Three days after Kate Snyder topped three other candidates in a hard-fought election to be the next mayor of Portland, she was ready for a break. She’d partied with supporters, made the rounds of the media, and reached out to the city manager and city councilors.
“It’s been an exceedingly exhausting week,” Snyder said, admitting she wasn’t quite feeling like herself. She said she “put a fence around this weekend,” hoped to take a break, refuel, and then get to work in earnest.
Election Day was the culmination of seven months of official campaigning that actually began a couple of months before she announced her candidacy in March, putting out feelers and deciding whether she should run. Although Snyder had two School Board races under her belt, the four-way mayor’s race was different.
Snyder’s first campaign for the School Board in 2007 was competitive. There were six people on the ballot, including an incumbent. Shortly after the ballot was set, an audit revealed a huge deficit in the school budget and that changed the face of the race and took away some of the incumbent’s advantage. Snyder won one of the two seats up for grabs. When she sought re-election in 2010, things were less competitive; she was one of two incumbents and a challenger running for two seats.
“I didn’t do a lot of doors for School Board,” Snyder said. “It was a totally different ball game.” She raised about $6,000-$7,000 for that campaign and it seemed like a lot of money. She was excited that she had the money to send out a couple of mailers.
In contrast, the mayor’s race had “many factors that made it feel very competitive,” Snyder said. It was only the third time that there had been an election for the office, the inclusion of ranked-choice voting, and she was running against incumbent Mayor Ethan Strimling, City Councilor Spencer Thibodeau and neophyte candidate Travis Curran. Then there was the role of money.
Snyder said she knew going in that Strimling had raised more than $100,000 in his last campaign and that there would be “significant pressure” to fundraise that hadn’t existed in her School Board elections. She said being able to fundraise was a really important sign of the campaign’s viability in this race, but in the end the race was “not all about the money.”
“It was interesting that the fair elections petition was circulating as the campaign was going on,” Snyder said, adding that if you need to raise large amounts of money to be a viable candidate, “it creates a very exclusive club of who can raise their hands for this type of service.”
She said she was in favor of the citizen-initiated petition, which would extend public funds to municipal elections, much like Maine’s Clean Elections fund for works for state candidates, calling it a “way to level the playing field.”
Snyder said she is using the time until inauguration on Dec. 2 to transition out of her job as executive director of the nonprofit Foundation for Portland Public Schools and to meet with every councilor and City Manager Jon Jennings. At the end of the transition period she will roll out her plan for her first 100 days in office. After that, she plans to sets goals with the council that will help guide its work for the next year or beyond.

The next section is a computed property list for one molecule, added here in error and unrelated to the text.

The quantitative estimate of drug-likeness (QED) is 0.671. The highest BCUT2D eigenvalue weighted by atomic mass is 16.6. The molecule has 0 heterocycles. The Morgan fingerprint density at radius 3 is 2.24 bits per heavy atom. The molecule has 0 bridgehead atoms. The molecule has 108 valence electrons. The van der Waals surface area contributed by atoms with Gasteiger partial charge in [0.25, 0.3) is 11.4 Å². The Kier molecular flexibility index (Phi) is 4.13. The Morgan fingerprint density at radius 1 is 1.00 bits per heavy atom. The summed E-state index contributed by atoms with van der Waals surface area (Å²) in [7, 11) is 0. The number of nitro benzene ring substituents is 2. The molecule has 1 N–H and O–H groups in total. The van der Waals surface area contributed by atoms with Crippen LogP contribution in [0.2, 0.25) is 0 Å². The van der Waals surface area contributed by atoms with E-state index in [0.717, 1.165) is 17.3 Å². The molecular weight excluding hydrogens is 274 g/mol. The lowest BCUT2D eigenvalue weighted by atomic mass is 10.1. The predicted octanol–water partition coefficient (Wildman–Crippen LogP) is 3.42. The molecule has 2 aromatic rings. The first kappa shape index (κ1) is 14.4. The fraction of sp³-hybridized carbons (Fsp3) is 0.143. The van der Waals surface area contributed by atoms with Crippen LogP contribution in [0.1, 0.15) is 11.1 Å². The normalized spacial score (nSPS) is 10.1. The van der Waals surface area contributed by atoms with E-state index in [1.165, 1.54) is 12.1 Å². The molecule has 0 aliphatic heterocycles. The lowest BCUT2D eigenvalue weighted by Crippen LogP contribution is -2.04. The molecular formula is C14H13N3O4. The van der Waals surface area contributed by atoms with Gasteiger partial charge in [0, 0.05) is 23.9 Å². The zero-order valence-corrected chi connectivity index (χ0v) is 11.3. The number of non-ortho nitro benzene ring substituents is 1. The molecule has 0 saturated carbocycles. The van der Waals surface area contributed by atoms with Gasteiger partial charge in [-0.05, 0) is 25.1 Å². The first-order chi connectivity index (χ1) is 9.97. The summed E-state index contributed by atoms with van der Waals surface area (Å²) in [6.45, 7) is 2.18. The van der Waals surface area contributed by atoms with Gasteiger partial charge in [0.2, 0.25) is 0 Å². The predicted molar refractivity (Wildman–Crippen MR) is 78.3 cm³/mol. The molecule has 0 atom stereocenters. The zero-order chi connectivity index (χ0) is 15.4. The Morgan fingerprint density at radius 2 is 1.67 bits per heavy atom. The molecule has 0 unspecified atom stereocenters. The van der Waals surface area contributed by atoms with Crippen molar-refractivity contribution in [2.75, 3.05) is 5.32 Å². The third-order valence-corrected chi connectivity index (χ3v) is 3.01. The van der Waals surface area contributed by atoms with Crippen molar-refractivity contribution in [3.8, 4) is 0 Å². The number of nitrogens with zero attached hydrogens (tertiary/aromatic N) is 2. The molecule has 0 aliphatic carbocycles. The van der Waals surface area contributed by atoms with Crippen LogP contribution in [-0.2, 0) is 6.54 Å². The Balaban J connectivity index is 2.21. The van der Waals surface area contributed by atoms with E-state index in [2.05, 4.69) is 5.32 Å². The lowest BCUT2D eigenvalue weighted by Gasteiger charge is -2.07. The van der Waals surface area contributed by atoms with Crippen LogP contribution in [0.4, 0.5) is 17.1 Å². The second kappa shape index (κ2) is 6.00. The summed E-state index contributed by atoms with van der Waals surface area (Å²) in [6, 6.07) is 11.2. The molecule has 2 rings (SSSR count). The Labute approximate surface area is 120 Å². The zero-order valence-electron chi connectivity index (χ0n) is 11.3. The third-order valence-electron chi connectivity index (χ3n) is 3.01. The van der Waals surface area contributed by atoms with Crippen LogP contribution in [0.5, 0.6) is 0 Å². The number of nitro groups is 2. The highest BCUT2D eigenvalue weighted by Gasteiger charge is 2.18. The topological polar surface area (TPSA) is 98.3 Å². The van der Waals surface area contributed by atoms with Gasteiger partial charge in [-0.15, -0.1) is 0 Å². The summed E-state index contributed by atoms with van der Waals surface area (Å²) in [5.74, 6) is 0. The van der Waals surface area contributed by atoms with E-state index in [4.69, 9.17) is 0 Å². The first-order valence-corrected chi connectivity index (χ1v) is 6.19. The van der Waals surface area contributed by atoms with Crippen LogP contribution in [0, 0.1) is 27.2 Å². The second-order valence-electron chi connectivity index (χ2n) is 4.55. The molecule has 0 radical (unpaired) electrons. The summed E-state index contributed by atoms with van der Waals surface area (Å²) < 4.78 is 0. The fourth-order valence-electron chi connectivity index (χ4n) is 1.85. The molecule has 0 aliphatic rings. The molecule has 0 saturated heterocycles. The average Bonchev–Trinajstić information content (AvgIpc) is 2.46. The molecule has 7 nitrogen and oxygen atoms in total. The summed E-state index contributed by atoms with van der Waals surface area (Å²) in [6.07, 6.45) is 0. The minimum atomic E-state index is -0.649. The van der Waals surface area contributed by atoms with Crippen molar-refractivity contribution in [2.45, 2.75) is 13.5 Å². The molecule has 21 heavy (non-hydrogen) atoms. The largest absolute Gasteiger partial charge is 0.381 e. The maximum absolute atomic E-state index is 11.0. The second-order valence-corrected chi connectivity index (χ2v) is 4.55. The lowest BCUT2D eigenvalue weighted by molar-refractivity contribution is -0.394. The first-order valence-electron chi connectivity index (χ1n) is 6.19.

“I feel like Day 1 has already started,” Snyder said when asked about what her first order of business would be.
“There’s not a ton of mystery over what the issues are,” she said, listing homelessness, transportation, housing, and economic opportunities among them. “We know the issues and we’ll continue to work on them.”
Snyder said she has no concerns about working with the council or Jennings. She said there are questions about the mayor’s job description that need to be worked out, but “that doesn’t worry me too much.
“We can work together. We’re on the same team,” Snyder said. “I intend to have a very positive and healthy working relationship with the city manager.”
Strimling did not respond to requests for comment about the election or his plans after his term as mayor expires.
Ranked-choice voting in the mayor’s race
Kate Snyder was elected mayor of Portland by ranked-choice voting, which allows voters to rank the candidates in order of preference.
If no candidate gets 50 percent of first-choice votes in the first round of voting, the candidate with the fewest number of votes is eliminated – in this case, Travis Curran. Votes are then tallied again using the second choice of voters whose first pick was eliminated and so on until a candidate has 50 percent of the vote.
In the Nov. 5 election, Snyder had 39 percent of the initial vote. There were three rounds of tallying, first eliminating Curran, then Mayor Ethan Strimling, then finally City Councilor Spencer Thibodeau. Snyder ended up with 62 percent of the final vote.
“I like ranked choice. A lot of people don’t. I learned that at doors and I get it. It’s kind of complicated; we’re still struggling to get our heads around it,” Snyder said.
She also said there are great benefits to the voting method when there are multiple candidates, because it creates an environment of campaigning that’s more positive because candidates want second-place votes as much as the first place ballots, and don’t want to alienate voters whose first choice is another candidate.
Snyder said she supports extending ranked-choice voting to City Council and School Board elections, an issue that is expected to be on the council’s agenda.
— Lori Eschholz